How has the Ukraine conflict affected the outlook for interest rates?
With inflation pressures still building, the Federal Reserve has been very transparent about its intention to tighten monetary policy in 2022. The first step came via the tapering of its bond purchase program over the past several months, a process that now appears to be close to completion. The next step is widely expected to come next week in the form of the announcement of a 0.25% increase in the fed funds rate next Wednesday. The bigger question surrounds how aggressive the Fed will be in continuing to ratchet up rates in the months ahead.
Since December, fed funds rate forecasts have fluctuated notably, with the probability of a March rate hike increasing sharply as inflation showed no signs of easing. Expectations for a 0.5% March increase spiked after the consumer price index (CPI) came in at 7.5% for the 12 months ended in January, which is much higher than anticipated. Consensus economic forecasts and pricing in the futures market shifted quickly in anticipation of a more aggressive Fed and more substantial rate increases over the duration of the year.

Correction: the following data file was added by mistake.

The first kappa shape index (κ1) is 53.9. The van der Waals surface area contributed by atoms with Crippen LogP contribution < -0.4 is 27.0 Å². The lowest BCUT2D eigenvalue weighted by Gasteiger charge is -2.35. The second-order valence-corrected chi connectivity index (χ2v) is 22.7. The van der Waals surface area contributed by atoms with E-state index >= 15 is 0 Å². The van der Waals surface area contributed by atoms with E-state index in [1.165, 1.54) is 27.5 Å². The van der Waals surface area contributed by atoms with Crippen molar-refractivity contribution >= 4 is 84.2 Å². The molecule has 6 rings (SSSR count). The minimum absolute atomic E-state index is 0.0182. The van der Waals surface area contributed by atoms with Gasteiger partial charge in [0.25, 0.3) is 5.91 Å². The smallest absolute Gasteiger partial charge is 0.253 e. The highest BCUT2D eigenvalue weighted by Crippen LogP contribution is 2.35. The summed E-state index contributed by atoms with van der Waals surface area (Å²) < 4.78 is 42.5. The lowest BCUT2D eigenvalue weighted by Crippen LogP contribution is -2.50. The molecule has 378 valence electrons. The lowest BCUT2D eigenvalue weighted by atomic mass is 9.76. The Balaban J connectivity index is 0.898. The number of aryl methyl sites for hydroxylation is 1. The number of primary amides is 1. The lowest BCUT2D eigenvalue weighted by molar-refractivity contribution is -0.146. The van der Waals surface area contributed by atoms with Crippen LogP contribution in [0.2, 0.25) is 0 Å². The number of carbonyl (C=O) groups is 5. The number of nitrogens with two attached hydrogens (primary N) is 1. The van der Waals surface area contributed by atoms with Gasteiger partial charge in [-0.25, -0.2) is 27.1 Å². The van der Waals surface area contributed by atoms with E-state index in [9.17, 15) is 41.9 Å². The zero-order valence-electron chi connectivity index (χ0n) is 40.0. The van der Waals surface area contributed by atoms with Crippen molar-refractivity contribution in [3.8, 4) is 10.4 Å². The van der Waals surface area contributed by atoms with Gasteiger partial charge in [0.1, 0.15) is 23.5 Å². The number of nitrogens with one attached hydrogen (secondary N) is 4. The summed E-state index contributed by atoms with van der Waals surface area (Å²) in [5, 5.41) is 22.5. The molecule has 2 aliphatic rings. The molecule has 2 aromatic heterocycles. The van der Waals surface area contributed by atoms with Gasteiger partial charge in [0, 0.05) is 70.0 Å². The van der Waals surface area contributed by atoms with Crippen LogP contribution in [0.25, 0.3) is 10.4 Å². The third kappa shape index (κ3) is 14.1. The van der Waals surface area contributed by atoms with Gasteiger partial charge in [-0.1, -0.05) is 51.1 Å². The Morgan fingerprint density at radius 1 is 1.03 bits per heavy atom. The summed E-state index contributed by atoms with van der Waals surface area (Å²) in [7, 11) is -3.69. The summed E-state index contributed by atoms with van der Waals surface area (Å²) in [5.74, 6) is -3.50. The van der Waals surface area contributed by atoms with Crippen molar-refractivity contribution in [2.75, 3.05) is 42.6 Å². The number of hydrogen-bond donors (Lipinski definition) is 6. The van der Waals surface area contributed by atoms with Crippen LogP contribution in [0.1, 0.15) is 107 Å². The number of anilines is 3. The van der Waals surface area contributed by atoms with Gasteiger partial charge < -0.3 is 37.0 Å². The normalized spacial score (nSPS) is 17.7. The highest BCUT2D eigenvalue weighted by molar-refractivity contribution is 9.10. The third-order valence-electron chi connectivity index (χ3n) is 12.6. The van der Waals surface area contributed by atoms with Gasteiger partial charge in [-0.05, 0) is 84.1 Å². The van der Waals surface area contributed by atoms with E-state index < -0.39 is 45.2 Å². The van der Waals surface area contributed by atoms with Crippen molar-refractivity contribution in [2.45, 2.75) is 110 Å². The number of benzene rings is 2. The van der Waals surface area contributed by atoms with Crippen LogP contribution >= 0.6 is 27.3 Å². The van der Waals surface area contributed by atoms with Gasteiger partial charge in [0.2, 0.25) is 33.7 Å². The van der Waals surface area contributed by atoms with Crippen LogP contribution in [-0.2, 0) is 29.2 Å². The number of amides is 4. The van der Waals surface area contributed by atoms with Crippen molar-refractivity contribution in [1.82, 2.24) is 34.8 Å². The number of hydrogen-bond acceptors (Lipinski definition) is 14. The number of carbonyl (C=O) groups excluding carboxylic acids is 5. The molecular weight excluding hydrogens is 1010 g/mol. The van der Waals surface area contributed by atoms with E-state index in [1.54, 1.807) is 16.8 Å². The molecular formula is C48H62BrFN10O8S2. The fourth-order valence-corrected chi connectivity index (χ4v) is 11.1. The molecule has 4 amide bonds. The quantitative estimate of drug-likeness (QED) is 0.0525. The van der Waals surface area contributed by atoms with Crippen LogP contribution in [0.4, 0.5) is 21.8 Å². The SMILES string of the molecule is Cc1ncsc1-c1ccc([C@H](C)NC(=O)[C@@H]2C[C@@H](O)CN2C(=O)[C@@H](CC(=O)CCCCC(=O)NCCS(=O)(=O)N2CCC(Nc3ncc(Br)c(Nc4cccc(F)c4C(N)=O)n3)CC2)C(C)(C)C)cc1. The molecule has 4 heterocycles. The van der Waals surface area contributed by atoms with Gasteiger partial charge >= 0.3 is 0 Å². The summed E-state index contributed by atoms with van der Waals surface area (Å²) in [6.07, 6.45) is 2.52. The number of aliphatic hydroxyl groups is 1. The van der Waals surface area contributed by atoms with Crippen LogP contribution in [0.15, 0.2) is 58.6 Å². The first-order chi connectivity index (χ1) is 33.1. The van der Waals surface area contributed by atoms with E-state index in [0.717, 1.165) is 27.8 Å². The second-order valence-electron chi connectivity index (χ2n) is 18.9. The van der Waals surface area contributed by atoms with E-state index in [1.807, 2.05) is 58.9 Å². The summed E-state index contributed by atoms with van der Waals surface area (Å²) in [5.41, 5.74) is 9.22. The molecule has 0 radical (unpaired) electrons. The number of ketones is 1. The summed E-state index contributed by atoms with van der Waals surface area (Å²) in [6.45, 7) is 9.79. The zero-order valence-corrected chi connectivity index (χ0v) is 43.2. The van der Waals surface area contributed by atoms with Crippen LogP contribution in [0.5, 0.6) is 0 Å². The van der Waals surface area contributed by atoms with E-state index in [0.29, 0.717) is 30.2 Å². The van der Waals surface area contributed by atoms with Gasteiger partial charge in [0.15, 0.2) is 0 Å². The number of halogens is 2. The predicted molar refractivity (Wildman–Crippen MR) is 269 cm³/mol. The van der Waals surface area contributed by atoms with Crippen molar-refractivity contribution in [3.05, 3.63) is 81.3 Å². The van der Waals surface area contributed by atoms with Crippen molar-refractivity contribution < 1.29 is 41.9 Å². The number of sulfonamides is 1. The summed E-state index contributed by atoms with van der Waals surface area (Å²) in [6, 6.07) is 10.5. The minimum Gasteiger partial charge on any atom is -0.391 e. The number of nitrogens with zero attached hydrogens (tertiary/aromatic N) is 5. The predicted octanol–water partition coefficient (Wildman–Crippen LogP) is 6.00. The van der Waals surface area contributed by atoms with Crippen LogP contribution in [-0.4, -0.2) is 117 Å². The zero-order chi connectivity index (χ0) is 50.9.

The invasion of Ukraine has forced a reassessment of those expectations. A spike in commodity prices is certainly inflationary, but the conflict and resulting sanctions also likely create an additional headwind to global growth, creating a tougher environment for central banks to navigate. In the near term, the Fed is poised to take a measured step, although the futures market is increasingly pricing in the need for the Fed to be more aggressive in the months ahead than the current central bank forecasts indicate.
The bottom line? The war in Ukraine has created additional uncertainty, but there’s been no loss of conviction in the need for the Fed to raise policy rates to cool inflation pressures. Today’s release of the February CPI report isn’t likely to change that.
While rising rates are likely to cause additional volatility in the months ahead, as we discuss in our accompanying piece, monetary policy is still very accommodative and expected to remain so well into 2023. And as we have mentioned in our recent commentary, stocks have generally provided a positive return even as the Fed tightens.
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